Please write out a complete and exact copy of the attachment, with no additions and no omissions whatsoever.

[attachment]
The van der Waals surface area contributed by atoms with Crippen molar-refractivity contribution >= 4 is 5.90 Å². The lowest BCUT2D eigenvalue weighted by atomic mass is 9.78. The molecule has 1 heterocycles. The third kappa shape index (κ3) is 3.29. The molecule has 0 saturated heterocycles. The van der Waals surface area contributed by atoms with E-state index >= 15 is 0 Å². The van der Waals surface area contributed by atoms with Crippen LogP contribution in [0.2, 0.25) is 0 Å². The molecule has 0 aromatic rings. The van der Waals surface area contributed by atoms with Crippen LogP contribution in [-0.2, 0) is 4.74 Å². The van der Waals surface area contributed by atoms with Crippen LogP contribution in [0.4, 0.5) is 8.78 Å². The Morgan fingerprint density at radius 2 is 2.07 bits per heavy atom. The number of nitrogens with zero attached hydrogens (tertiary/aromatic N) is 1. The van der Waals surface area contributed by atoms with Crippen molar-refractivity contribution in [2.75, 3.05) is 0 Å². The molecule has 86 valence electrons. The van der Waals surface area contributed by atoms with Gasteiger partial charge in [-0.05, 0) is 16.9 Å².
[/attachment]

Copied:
The van der Waals surface area contributed by atoms with Crippen molar-refractivity contribution >= 4 is 5.90 Å². The lowest BCUT2D eigenvalue weighted by atomic mass is 9.78. The molecule has 1 heterocycles. The third kappa shape index (κ3) is 3.29. The molecule has 0 saturated heterocycles. The van der Waals surface area contributed by atoms with E-state index >= 15 is 0 Å². The van der Waals surface area contributed by atoms with Crippen LogP contribution in [0.2, 0.25) is 0 Å². The molecule has 0 aromatic rings. The van der Waals surface area contributed by atoms with Crippen LogP contribution in [-0.2, 0) is 4.74 Å². The van der Waals surface area contributed by atoms with Crippen LogP contribution in [0.4, 0.5) is 8.78 Å². The Morgan fingerprint density at radius 2 is 2.07 bits per heavy atom. The number of nitrogens with zero attached hydrogens (tertiary/aromatic N) is 1. The van der Waals surface area contributed by atoms with Crippen molar-refractivity contribution in [2.75, 3.05) is 0 Å². The molecule has 86 valence electrons. The van der Waals surface area contributed by atoms with Gasteiger partial charge in [-0.05, 0) is 16.9 Å².